Snowfence - a simple firewall for Zaurus

Snowfence is a simple firewall for the Sharp Zaurus, a GNU/Linux-based palmtop computer. It uses the Linux kernel's iptables firewall support to limit the ability of potential attackers to access the Zaurus's services remotely while still allowing the Zaurus's legitimate local user to make use of the network as usual.

This program is free software; you can redistribute it and/or modify it under the terms of the GNU General Public License as published by the Free Software Foundation; either version 2 of the License, or (at your option) any later version.

This program is distributed in the hope that it will be useful, but WITHOUT ANY WARRANTY; without even the implied warranty of MERCHANTABILITY or FITNESS FOR A PARTICULAR PURPOSE. See the GNU General Public License (LICENSE in the source distribution) for more details.


IPK package:
snowfence_1.2_arm.ipk (2473 bytes)
Note that some web browsers will automatically decompress .ipk files when downloading, effectively destroying them. Make sure the length of the downloaded file matches the length shown above.

Iptables support

In order to run Snowfence, you will first need to install (1) the iptables kernel modules and (2) the iptables utility programs. Most Zaurus ROMs, including the standard ROMs from SHARP, do not come with this software installed by default. However, you should be able to find packages on the web. Check your favorite software feed.

Note that, unlike most application software, iptables kernel module packages are apt to be specific to a particular Linux kernel version. These are the packages I use on my SL-6000 (Sharp ROM 1.12, Linux kernel 2.4.18):

For those who are using different ROMs or Linux kernels, I've had reports of success from: The package names may vary slightly between feeds. Expect at least two packages: one for the kernel modules and one for the utility programs.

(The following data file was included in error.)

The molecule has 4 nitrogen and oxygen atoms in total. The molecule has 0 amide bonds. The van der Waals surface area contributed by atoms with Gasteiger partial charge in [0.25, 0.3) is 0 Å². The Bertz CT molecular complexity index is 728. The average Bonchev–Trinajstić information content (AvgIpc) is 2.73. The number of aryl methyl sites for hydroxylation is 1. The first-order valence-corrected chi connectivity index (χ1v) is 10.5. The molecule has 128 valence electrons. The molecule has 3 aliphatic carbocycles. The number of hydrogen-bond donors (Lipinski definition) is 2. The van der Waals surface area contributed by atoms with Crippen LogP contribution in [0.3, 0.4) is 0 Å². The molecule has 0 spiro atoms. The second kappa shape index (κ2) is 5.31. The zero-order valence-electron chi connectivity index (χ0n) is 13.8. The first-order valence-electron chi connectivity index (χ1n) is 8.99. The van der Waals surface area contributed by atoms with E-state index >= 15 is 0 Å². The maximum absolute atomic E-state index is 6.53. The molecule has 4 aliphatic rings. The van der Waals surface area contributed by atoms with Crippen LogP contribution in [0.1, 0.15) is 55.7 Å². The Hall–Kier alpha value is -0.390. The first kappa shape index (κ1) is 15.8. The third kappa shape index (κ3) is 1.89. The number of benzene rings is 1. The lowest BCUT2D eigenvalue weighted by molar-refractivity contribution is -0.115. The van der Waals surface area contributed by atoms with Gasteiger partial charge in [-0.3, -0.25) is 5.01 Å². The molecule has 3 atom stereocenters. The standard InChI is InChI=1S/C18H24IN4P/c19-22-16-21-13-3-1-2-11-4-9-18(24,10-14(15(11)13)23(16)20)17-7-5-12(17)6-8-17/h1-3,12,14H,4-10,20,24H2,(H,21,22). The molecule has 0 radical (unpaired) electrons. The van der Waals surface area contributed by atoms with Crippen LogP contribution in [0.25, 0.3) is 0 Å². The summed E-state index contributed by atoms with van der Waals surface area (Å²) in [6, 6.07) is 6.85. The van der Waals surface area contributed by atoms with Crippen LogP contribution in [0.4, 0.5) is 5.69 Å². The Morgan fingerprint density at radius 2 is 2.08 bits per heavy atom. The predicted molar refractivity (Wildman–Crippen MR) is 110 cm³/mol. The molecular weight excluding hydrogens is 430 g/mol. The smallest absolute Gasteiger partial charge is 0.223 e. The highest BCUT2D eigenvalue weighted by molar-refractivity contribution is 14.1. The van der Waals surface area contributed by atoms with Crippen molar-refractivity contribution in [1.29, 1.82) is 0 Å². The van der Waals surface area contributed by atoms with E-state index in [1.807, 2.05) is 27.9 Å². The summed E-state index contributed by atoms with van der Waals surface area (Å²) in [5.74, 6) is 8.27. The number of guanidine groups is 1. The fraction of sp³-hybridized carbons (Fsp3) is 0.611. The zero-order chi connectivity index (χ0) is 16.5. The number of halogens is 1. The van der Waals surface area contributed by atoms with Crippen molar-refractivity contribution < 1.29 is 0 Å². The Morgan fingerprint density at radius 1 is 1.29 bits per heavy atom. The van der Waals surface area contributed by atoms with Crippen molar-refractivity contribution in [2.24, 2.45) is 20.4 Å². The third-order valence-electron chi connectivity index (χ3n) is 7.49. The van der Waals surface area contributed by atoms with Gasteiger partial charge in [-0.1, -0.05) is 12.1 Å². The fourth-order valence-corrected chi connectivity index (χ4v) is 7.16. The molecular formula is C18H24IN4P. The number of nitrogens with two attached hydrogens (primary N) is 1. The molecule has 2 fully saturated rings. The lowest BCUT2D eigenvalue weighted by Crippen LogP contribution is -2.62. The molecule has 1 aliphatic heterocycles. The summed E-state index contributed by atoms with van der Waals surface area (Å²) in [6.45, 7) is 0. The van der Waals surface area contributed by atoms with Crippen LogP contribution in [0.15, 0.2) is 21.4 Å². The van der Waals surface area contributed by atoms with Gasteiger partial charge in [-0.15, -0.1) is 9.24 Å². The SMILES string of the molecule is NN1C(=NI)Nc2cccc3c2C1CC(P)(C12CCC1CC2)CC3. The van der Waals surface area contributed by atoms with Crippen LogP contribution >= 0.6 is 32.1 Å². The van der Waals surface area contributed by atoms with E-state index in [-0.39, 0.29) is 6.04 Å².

How it works

This section contains the part of the Snowfence script that sets up the firewall, with explanatory comments.

    # Empty all tables and set default policies:
    # Unless specifically permitted below, drop all incoming
    # packets.  No forwarding.  Outgoing packets are allowed.
    iptables -F INPUT
    iptables -P INPUT DROP
    iptables -F FORWARD
    iptables -P FORWARD DROP
    iptables -F OUTPUT
    iptables -P OUTPUT ACCEPT

    # Allow incoming packets on the loopback and usb
    # interfaces.  These rules permit normal usage of
    # local programs and the cradle.
    iptables -A INPUT -i lo   -j ACCEPT
    iptables -A INPUT -i usb+ -j ACCEPT

    # On the remaining interfaces (Ethernet, wireless, and so on),
    # allow incoming packets only if they are part of, or
    # related to, an existing session.  In other words, your
    # Zaurus will participate in conversations with other
    # computers only when *you* start the conversation, not
    # *them*.  Consequently, you should be able to browse the
    # web, read and send E-mail, and so on, as usual.
    iptables -A INPUT -m state --state ESTABLISHED,RELATED -j ACCEPT

    # That's all for the standard rules.  Here are some hints for
    # customizing the firewall for more advanced needs.  If you
    # would like to run some server on your Zaurus, uncomment the
    # appropriate line below, or add your own.
    # For sshd:
    # iptables -A INPUT -p tcp --dport ssh -j ACCEPT
    # For a web server:
    # iptables -A INPUT -p tcp --dport www -j ACCEPT

How to make sure it's working

The install script automatically starts the firewall. Also, it installs the proper links in /etc/rc.d to start the firewall on reboot. You can start and stop the firewall manually by running /etc/rc.d/init.d/firewall start and stop, respectively.

Here are two ways to verify that Snowfence is running:


Initial release.
Generalized to support different ROMs.
Generalized to support iptables utility .ipks that put the iptables command in directories other than /usr/local/sbin.

Feedback is welcome. If you'd like to report a successful install of Snowfence, please include the model of your Zaurus, your ROM version number, and your Linux kernel version number, if possible. Follow the link below for my E-mail address.

Tim Fraser's homepage at the WPI alumni site

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